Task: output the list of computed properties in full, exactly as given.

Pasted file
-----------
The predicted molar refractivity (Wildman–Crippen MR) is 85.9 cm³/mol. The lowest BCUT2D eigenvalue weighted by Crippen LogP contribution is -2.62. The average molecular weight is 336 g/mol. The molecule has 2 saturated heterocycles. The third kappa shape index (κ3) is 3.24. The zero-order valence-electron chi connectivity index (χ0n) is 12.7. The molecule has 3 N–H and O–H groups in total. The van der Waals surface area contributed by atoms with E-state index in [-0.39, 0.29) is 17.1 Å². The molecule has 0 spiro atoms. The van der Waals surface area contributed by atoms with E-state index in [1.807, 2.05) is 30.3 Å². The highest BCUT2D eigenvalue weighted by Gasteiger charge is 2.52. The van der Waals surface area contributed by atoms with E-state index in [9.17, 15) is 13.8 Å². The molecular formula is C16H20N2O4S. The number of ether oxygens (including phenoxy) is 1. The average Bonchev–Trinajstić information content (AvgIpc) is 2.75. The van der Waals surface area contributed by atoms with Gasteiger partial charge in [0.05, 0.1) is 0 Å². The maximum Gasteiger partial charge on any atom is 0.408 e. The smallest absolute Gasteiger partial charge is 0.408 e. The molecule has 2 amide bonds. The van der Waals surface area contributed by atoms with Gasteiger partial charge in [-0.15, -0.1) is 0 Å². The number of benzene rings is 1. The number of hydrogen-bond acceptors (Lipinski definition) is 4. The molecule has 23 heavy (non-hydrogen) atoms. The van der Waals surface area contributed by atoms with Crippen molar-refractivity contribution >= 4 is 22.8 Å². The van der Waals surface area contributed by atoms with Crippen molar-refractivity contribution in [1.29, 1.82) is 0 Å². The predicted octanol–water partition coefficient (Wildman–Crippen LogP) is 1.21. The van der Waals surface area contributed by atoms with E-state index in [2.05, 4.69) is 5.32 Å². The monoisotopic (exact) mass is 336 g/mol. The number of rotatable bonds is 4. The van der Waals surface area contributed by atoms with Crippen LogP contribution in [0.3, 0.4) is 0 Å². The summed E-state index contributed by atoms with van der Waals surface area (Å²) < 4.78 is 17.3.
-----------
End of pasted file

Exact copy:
The predicted molar refractivity (Wildman–Crippen MR) is 85.9 cm³/mol. The lowest BCUT2D eigenvalue weighted by Crippen LogP contribution is -2.62. The average molecular weight is 336 g/mol. The molecule has 2 saturated heterocycles. The third kappa shape index (κ3) is 3.24. The zero-order valence-electron chi connectivity index (χ0n) is 12.7. The molecule has 3 N–H and O–H groups in total. The van der Waals surface area contributed by atoms with E-state index in [-0.39, 0.29) is 17.1 Å². The molecule has 0 spiro atoms. The van der Waals surface area contributed by atoms with E-state index in [1.807, 2.05) is 30.3 Å². The highest BCUT2D eigenvalue weighted by Gasteiger charge is 2.52. The van der Waals surface area contributed by atoms with E-state index in [9.17, 15) is 13.8 Å². The molecular formula is C16H20N2O4S. The number of ether oxygens (including phenoxy) is 1. The average Bonchev–Trinajstić information content (AvgIpc) is 2.75. The van der Waals surface area contributed by atoms with Gasteiger partial charge in [0.05, 0.1) is 0 Å². The maximum Gasteiger partial charge on any atom is 0.408 e. The smallest absolute Gasteiger partial charge is 0.408 e. The molecule has 2 amide bonds. The van der Waals surface area contributed by atoms with Gasteiger partial charge in [-0.15, -0.1) is 0 Å². The number of benzene rings is 1. The number of hydrogen-bond acceptors (Lipinski definition) is 4. The molecule has 23 heavy (non-hydrogen) atoms. The van der Waals surface area contributed by atoms with Crippen molar-refractivity contribution >= 4 is 22.8 Å². The van der Waals surface area contributed by atoms with Crippen molar-refractivity contribution in [1.29, 1.82) is 0 Å². The predicted octanol–water partition coefficient (Wildman–Crippen LogP) is 1.21. The van der Waals surface area contributed by atoms with E-state index in [2.05, 4.69) is 5.32 Å². The monoisotopic (exact) mass is 336 g/mol. The number of rotatable bonds is 4. The van der Waals surface area contributed by atoms with Crippen LogP contribution in [0.3, 0.4) is 0 Å². The summed E-state index contributed by atoms with van der Waals surface area (Å²) < 4.78 is 17.3.